Right about now, post-holiday bloat, we’re all thinking about how to feel, well…better. So how do you get yourself out of a cooking rut AND start (or stay on) your paleo, Whole30, keto or all-around-healthy-eating plan? Look to unusual vegetables that you’ve never heard of (or maybe don’t even know how to pronounce) to add a punch to your weeknight dinner plans.
Whether you’re on a low-carb diet or just want to eat cleaner-ish, trust us when we say by perusing unusual veggies and even exotic produce at the grocery store, you’ll be more creative in the kitchen and avoid that nagging feeling that you might be in the culinary version of “Groundhog Day.” (There are only so many nights we can eat grilled chicken and broccoli, after all). Below, the uncommon vegetables shopping list you should absolutely be pinning.
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This unusual Mexican root vegetable, often cited as a superfood, is both sweet and starchy. With a consistency similar to a pear or a water chestnut, jicama can be eaten raw. That means this tuber makes a great addition to cold side dishes, like slaws or a fruit salad and is also Whole30 and paleo approved. And because it’s low in carbohydrates, jicama can be used for keto-friendly French fries too.
This flower-like member of the broccoli family is so visually stunning it should be the vegetable poster child for all farmer’s market content. It’s almost too beautiful to eat, but because it’s so similar to cauliflower and broccoli in texture, it can be used as a replacement for those two in most recipes. Roasted, pureed, or raw, this veg is a go-to for those sticking to paleo, keto, or Whole30. Heighten your everyday broccoli soup by upgrading to a creamy keto and paleo-friendly Romanesco version instead.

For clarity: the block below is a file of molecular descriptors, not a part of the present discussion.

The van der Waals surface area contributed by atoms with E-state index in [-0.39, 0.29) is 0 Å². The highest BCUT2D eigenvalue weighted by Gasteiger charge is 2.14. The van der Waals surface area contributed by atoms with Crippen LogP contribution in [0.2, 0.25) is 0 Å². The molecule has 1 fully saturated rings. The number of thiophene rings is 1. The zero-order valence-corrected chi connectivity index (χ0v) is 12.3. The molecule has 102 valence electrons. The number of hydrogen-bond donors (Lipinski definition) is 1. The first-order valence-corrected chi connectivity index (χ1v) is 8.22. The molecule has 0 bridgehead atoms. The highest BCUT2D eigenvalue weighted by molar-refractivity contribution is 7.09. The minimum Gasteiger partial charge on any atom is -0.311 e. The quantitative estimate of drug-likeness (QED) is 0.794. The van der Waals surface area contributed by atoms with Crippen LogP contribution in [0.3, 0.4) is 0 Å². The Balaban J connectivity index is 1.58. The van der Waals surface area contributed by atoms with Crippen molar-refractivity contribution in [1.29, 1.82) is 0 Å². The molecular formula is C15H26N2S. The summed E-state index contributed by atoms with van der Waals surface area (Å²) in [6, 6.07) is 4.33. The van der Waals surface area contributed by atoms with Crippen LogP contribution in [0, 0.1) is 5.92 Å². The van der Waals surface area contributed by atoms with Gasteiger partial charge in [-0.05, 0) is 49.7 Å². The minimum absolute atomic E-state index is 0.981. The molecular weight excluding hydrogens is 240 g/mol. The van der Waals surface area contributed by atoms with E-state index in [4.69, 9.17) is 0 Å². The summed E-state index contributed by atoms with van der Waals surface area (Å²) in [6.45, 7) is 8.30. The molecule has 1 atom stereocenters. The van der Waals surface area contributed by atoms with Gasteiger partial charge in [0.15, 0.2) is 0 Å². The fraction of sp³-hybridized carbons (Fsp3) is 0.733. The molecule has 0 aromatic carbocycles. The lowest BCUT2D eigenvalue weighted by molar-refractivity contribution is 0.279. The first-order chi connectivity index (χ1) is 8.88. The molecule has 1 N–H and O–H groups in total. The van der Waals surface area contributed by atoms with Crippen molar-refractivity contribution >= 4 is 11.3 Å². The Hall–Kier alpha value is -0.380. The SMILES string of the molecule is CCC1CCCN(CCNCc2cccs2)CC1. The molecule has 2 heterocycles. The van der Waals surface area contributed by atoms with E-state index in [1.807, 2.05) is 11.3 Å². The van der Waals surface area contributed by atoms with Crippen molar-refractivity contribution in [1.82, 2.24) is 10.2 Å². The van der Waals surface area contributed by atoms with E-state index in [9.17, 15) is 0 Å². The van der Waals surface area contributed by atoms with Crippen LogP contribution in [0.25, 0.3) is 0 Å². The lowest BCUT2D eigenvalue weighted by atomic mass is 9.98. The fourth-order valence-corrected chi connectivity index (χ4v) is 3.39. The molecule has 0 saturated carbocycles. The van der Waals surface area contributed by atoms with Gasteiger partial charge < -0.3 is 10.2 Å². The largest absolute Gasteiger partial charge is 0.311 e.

Another substitute for the potato, kohlrabi belongs to the same family as cauliflower and kale. You can roast it and serve it alongside salmon or puree it into soups. It’s also on keto, Whole30 and paleo shopping lists. But if you’re feeling like downing a few carbs, try switching up that dated shepherd’s pie by topping it with mashed kohlrabi.
Fair warning: the taste of fennel is a bit shocking, due to its licorice-like flavor. But if you’re into using anise in your dishes, this veggie is for you. Pair fennel with our other uncommon vegetable pal, the jicama, for a flavorful side salad, or make it your main meal by braising it with a fatty pork chop to create an almost candy-like sweet and savory sauce. Despite having a sweet flavor, this polarizing vegetable is compliant with both keto and paleo guidelines.
Parsnips are almost like a larger, white carrot with a sweeter taste. Unlike the carrot however, you must remove the parsnips skin before eating it. Because the parsnip is so sweet, it’s sometimes used in desserts, but it also makes the perfect replacement for carrots in a paleo or Whole30 side dish if you want to switch things up a bit.
We get it: celeriac (or celery root) isn’t winning any beauty pageants, but trust us when we say this is a root vegetable you’ll want to get to know if you’re following a paleo diet. We like to dress it up as a fake baked potato, but if you have any aversion to a more bitter veggie, this might not be for you.
Sign up for one of these meal kit delivery services and you never know what produce might pop up (but it’ll come with instructions on how to cook it). Or try prepared meal delivery service Sakara, which is all about vegetables and superfoods; read our Sakara review for more info.
Related Video: How to Prepare Fennel
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